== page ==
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EDITIONS
Monday, 29 July, 2002, 13:47 GMT 14:47 UK
Bolivian miners reject foreign investors
Mining helmets
Miners say private ownership has failed

Bolivian miners have won a major victory in their fight to put the country's tin industry back in public hands.

After concerted pressure, Parliament approved changes to the mining code on 24 July, restoring the right of state-owned mining group Comibol to control day-to-day operations of mining assets.


Investors take the money outside the country to benefit foreigners, without leaving anything for the Bolivians

Miguel Zubieta
Huanuni miners' leader
The private sector is less than happy, warning that the changes to the code - first written in 1997 to attract foreign capital - have created an unstable legal climate that will jeopardise future investments.

But the miners say that private management has been a disaster, and without public control any gains from the industry will flee overseas. Bolivians, they say, will not see any benefit.

Sell off

The problems surround the country's largest tin mine, Huanuni, and the highly profitable Vinto smelting plant.

Both were taken over two years ago by British trading company Allied Deals as part of the Bolivian state's policy - introduced as part of its deal for support from the International Monetary Fund and World Bank - of privatising national industries.

Earlier this year, however, Allied was declared bankrupt amid accusations of financial mismanagement.

That left Huanuni under the temporary control of Comibol, while Vinto was sold to Bolivia's largest mining company, Comsur.

But the sale was met by angry opposition from the miners who wanted both assets to pass permanently back to the state.

Who gains?

To press their point home, the miners called a civil strike in concert with other social movements in the economically depressed region of Oruro.

Allied Deals had failed to create employment, they said, and had not offered the education and health facilities it had promised.

They argued that under private ownership the smelter and mine did not function for the good of the country.

"The only thing the investors want is profits," said Miguel Zubieta, leader of the Huanuni miners.

"They take the money outside the country to benefit foreigners, without leaving anything for the Bolivians."

Popular discontent

It is not just the mining industry, and not only Bolivia, which is experiencing a backlash against foreign investors.

Bolivian President Gonzalo Sanchez de Lozada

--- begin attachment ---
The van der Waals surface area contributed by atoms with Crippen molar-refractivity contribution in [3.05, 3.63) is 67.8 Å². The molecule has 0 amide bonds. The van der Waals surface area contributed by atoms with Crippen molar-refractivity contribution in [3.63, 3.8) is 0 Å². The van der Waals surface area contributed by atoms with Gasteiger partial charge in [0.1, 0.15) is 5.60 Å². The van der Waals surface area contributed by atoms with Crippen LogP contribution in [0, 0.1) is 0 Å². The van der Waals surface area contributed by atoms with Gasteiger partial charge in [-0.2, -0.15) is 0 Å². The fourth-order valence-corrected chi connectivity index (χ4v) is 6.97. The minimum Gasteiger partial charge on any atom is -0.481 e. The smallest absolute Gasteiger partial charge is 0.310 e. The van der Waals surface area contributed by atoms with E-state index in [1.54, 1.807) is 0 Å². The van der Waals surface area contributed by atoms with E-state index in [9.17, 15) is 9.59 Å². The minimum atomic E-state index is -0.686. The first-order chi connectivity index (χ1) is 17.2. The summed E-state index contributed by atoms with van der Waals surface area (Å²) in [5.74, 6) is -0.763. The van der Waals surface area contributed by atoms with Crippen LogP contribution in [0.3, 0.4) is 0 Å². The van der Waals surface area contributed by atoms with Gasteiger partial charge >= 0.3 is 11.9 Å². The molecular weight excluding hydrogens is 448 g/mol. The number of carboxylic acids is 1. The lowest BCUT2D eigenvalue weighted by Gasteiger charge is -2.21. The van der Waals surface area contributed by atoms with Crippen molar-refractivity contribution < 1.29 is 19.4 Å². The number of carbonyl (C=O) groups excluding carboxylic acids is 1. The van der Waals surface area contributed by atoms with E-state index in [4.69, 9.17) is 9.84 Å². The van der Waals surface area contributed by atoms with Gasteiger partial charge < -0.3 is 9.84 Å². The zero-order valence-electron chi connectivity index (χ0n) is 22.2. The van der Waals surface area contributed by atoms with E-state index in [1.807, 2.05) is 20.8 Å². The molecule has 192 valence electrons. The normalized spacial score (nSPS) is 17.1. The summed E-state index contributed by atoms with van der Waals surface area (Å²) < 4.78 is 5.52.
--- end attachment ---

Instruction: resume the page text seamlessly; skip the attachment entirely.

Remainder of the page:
The new free-market president is under fire
Only last month, angry protesters in Southern Peru forced President Toledo to back down on a decision to privatise two power generation facilities.

In Bolivia, meanwhile, the recent presidential election hinted at a broad rejection of two decades of neo-liberal policies, which have seen the private sector take over key strategic industries including oil and gas, mining and telecommunications.

The winner, Gonzalo Sanchez de Lozada, is a supporter of Bolivia's free-market reforms which he did much to create.

But he only gained 22.5% of the vote, while the parties in second to fifth place, who between them polled over 60%, have all promised to reform or revert the investment laws.

In the new parliament, these parties will be demanding the return of interventionist policies in order to confront a four-year economic crisis which has seen poverty increase and unemployment rise to record levels.

"The system is designed to benefit the trans-nationals and this cannot continue," said Hugo Peredo, VP candidate for the Movement Towards Socialism (MAS) who finished second with 20.9%.

"The extraction industries need to be managed by the state because the state, [as representative of] the Bolivian people, is the principal interested party in how these resources are used."

Investors worried

Private investors are concerned that with so much pressure to undo Bolivia's investment laws, the new government will not be strong enough to resist further changes.

"These events have created an environment of great uncertainty and political risk," said Rolando Jordan, a mining industry consultant.

"The mining code has been modified to resolve a social conflict and under pressure of road blockades.

"Now each time there is a social conflict there is a danger the laws and constitution will have to be changed."

See also:

27 Jul 02 | Americas
09 Jul 02 | Americas
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17 Apr 02 | Business
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